Dog Park Etiquette: Advice for Doggie Outings

Tips for Supervising Your Pet's Play at the Park
by Mik Moeller

Our canine companions are social creatures. This means that in order to be happy and healthy animals, they need to interact with their humans every day. When young, they also need frequent contact with members of their own species. Even when they’re older and may seem content to sniff around while they’re out with their owners, they still need to see other dogs and maintain their social skills.

Fortunately, there are lots of options in San Francisco for meeting your dog’s social needs, including some pretty great off-leash dog parks (officially termed Dog Play Areas—or DPAs—by a City resolution that went into effect in 2002).

DPAs can be stressful for dogs two years and older, who are typically more selective about their doggie friends. However, they can be fun hangouts for rambunctious younger ones who love to play. Of course, not all dogs do and this is where problems may arise.

The following tips can help you and your dog avoid potential trouble, no matter where you go out to play in the City.

Learn to recognize what appropriate play is like. Play is usually bouncy and is punctuated by short rests. If wrestling matches or chase games go on too long, they can escalate into a fight. Monitor your dog’s play and interrupt every now and then to remind Fifi that her alpha animal is paying attention. This also reminds her to check in with you every so often.

Watch for bullying behavior. Jumping on top of another dog, pinning, or continuous chasing are aggressive behaviors. If another dog bullies your dog, leave the area, or even the park, if necessary. If your dog begins to bully another dog, it’s definitely time to leave the park. This sends a strong message: Sorry, Charlie. If you bully or harass other dogs, the fun ends and we go home.

Respect other people at all times. We often share the parks with people who are there without dogs—like bikers, joggers, and families with children. Keep your dog close and focused on you when you approach someone who doesn’t have a dog. Absolutely do not let your dog run up, bark, jump and say hello, or chase anyone. Some people aren’t comfortable around dogs, but everybody has a right to enjoy the parks and trails.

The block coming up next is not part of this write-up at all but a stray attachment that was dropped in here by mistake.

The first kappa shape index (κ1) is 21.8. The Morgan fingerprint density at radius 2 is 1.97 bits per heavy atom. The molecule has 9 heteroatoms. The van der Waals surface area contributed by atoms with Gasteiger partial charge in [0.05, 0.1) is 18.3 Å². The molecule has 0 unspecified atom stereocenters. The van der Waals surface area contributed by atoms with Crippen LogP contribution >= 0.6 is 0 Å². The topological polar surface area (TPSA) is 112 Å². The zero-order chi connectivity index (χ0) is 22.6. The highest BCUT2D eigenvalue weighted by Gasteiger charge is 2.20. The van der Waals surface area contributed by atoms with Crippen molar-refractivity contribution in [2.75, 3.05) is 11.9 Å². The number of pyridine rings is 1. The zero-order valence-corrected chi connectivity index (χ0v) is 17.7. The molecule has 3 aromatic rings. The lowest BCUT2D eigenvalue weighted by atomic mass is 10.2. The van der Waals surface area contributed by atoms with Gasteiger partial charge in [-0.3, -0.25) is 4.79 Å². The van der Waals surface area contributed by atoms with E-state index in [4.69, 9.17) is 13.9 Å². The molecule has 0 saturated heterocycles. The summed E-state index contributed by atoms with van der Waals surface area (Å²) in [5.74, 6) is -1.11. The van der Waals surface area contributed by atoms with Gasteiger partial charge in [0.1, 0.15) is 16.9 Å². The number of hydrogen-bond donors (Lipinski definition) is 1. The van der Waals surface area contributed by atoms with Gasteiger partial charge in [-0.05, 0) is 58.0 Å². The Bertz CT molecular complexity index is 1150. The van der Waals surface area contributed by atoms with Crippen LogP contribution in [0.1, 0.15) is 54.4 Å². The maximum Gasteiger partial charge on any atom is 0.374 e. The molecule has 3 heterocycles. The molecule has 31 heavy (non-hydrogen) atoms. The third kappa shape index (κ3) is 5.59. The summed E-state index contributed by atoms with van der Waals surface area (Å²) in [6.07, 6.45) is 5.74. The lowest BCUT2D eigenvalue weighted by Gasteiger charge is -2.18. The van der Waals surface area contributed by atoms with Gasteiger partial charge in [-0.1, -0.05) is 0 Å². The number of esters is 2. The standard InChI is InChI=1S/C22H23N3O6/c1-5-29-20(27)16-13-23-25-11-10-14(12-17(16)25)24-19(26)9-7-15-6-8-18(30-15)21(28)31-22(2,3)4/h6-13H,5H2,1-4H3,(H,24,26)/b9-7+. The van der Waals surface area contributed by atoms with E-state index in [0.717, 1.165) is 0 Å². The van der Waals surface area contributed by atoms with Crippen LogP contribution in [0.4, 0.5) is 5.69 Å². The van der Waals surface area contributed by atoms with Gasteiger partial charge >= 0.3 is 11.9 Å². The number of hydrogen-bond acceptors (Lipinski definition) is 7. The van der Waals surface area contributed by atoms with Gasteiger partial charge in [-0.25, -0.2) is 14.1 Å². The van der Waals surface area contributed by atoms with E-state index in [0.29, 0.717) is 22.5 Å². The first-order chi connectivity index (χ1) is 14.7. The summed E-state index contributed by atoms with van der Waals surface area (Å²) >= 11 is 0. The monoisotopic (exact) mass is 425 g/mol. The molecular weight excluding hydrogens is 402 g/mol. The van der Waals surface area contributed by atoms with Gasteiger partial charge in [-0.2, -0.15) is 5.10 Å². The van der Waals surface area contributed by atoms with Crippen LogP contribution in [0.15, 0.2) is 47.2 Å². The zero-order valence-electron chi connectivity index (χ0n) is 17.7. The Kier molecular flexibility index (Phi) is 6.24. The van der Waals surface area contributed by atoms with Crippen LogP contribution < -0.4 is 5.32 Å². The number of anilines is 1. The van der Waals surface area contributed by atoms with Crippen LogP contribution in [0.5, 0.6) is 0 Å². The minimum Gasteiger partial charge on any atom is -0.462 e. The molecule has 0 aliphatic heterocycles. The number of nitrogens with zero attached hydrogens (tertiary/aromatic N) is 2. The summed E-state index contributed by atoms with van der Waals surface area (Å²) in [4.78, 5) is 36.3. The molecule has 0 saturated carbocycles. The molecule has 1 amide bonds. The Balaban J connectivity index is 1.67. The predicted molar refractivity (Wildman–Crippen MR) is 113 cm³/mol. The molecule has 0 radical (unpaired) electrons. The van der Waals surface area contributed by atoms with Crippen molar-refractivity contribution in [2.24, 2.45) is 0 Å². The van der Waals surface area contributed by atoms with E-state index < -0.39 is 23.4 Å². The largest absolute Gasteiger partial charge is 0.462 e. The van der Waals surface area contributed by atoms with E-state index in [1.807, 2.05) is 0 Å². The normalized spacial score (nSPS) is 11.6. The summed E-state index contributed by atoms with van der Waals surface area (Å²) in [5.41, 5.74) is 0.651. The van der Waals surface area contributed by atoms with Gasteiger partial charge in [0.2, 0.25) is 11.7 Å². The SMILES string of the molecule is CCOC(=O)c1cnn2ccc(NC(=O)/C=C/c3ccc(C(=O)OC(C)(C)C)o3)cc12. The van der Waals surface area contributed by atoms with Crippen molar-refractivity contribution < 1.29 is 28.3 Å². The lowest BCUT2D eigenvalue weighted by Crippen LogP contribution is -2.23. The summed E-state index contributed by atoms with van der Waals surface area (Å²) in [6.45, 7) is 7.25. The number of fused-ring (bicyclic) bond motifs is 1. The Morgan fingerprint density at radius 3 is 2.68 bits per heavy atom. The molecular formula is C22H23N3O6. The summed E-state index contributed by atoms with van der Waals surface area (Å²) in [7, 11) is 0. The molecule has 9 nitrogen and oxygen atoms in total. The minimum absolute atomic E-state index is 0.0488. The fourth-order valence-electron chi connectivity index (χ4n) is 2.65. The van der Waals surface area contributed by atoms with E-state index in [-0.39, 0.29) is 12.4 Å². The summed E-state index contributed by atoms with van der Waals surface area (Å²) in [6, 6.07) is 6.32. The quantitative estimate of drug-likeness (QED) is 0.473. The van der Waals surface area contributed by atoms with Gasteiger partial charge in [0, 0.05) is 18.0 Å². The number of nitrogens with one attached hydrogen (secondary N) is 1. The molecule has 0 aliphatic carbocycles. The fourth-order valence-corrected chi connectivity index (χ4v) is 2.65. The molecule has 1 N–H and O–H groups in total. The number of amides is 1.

Enroll your dog in an obedience class, then practice at the parks. It’s important that your dog be under your control whenever  you’re in public, and that he comes when you call him, every time. Practice obedience training at the park and reward your dog for responding to your call, voluntarily checking in with you, and staying close. Remember that dogs will do whatever brings them positive attention from you. The more you reward them for the behaviors you approve of, the more they will offer them.

Be a keen observer of canine body language. Tucked tail, lowered ears, bared teeth, snapping, and avoiding interaction are all signs that a dog is afraid or stressed. A tail held straight up in the air and barely moving is also a warning sign. Threatening behaviors in dogs include leaning forward, almost on tip toes to make themselves appear as big as possible, staring directly at another dog, and moving slowly.

Be aware of significant size differences. Large and small dogs can play together safely, but always be attentive and cautious. Yelping or squeaking from a small dog can trigger a larger dog’s predatory instinct. Ooh, the big boy may think, it’s a squirrel or a bunny, not a dog! Stay close by whenever your little guy is playing with larger dogs and intervene immediately if you sense trouble brewing.

Spay or neuter your dog. Unaltered dogs are often more difficult to manage. Female dogs that have not been spayed can be very temperamental when they are in heat. Unaltered males tend to roam, are less responsive to their owner’s commands, and can trigger aggression in neutered males. Besides preventing the birth of unwanted puppies, “altering” your dog can mellow out his or her temperament, increase longevity, and promote a happier relationship between you and your dog.

So get out and enjoy the great parks, beaches, and trails in our city with your “best friend”. Just remember: By being a responsible pet owner and following some sensible rules, you help keep public spaces safe and enjoyable for all. In fact, you and your well-behaved dog are the best PR agents for keeping dogs legal in San Francisco’s open spaces!

For a state by state listing of off-leash areas visit

For more information on dog training Email MoellerDog or call (415) 518-5379.

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